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After Broadcasting Problems With Cash Flow, Sinclair Faces Investor Static

Shares of the company have dipped sharply since it issued its warning late Tuesday.

In a sign that local television station owners are still under pressure,

Sinclair Broadcast Group's

(SBGI) - Get Sinclair Broadcast Group Inc. Report

stock dropped sharply Wednesday after the company said late Tuesday that its revenue and cash flow would fall short of expectations in both 1999 and 2000.

In early afternoon trading Wednesday, Sinclair fell 4 1/4, or 29%, to 10 7/16 on extremely heavy volume of more than 8 million shares. For the year, Sinclair, which was discussed Wednesday in a


story as an out-of-favor company that could potentially benefit from changes in

Federal Communications Commission

rules, is down close to 50%.

The selloff came after Sinclair announced that its revenues would be roughly flat in both the third and fourth quarters of 1999 compared to 1998, while its "broadcast cash flow," a measure of profitability, would be down 1% in the third quarter and 9% in the fourth quarter compared to 1998. The company blamed the drop in its cash flow and operating margins on the need to spend more money on programming and advertising salespeople.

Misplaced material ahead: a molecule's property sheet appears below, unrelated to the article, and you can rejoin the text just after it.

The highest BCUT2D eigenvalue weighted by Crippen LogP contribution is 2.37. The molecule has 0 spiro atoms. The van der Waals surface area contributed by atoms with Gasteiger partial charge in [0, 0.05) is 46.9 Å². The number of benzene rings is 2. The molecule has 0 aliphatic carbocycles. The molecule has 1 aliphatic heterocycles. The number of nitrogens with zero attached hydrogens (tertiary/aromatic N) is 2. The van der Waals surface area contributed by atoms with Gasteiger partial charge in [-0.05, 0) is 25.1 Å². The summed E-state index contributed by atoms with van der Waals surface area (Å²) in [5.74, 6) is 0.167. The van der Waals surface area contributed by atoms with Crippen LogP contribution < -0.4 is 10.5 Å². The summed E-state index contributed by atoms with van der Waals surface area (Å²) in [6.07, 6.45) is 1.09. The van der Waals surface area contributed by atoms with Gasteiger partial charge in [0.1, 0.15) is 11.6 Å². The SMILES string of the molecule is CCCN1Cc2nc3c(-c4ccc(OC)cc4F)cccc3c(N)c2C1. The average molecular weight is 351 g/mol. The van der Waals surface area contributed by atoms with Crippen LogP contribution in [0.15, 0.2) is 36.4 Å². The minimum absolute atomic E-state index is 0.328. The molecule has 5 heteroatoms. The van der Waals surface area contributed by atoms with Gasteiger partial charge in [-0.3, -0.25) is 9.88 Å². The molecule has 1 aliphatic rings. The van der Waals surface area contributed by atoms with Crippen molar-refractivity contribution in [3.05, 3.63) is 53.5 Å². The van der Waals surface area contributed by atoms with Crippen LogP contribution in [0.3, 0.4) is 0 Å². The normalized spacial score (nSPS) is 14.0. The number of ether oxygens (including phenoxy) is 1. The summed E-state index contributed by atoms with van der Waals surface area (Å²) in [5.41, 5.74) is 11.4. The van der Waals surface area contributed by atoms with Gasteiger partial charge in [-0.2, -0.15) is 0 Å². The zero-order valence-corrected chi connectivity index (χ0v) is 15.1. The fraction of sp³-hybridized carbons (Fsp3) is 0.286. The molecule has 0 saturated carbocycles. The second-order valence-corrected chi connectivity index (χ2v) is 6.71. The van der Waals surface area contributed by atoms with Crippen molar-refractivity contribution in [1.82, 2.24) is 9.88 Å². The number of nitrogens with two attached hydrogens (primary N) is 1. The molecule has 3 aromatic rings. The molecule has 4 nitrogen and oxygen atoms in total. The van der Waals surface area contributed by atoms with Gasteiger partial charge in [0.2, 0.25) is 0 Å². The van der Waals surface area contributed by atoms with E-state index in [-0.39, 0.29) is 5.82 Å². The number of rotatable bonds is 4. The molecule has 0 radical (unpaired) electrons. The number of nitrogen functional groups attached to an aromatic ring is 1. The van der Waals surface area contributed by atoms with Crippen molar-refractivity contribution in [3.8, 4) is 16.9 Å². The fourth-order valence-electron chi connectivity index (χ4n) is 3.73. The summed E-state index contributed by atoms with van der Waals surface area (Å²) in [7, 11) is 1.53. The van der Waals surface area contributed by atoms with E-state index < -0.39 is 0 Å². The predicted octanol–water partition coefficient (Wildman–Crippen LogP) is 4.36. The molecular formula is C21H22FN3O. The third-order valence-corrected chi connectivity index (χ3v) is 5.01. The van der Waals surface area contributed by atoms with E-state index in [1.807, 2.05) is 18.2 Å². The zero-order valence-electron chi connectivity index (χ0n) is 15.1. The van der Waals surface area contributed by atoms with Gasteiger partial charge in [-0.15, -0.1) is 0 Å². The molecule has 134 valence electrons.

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"In order to position our station group for 2000 and beyond, we are making an investment in sales, programming and promotion that will cause slight broadcast cash-flow margin compression," Patrick Talamantes, Sinclair's chief financial officer, said in a statement. The company plans to hire several new salespeople for each of its stations, as well as add eight new local newscasts and increase promotional spending for its programs, according to analysts.

Analysts, who had expected broadcast cash-flow growth of as much as 11% in the third and fourth quarters, were quick to respond, cutting earnings estimates for 1999 and 2000. Several investment banks, including

Merrill Lynch


Goldman Sachs

, cut ratings on Sinclair. "We would expect the shares to trade down dramatically, perhaps to

between 8 and 10, with little catalyst for much appreciation," Goldman analyst Richard Rosenstein said in a research note. (Merrill hasn't done recent underwriting for Sinclair, but Goldman was involved in a 1998 offering.)

But other analysts said the selloff was overdone, noting that Sinclair, which trades at less than 8 times its expected 2000 after-tax cash flow, is extremely cheap.

Bear Stearns

analyst Victor Miller said the stock would "overreact" to the announcement. "We would be aggressive buyers of the stock," he wrote in a note. (Bear Stearns has performed recent underwriting for Sinclair.)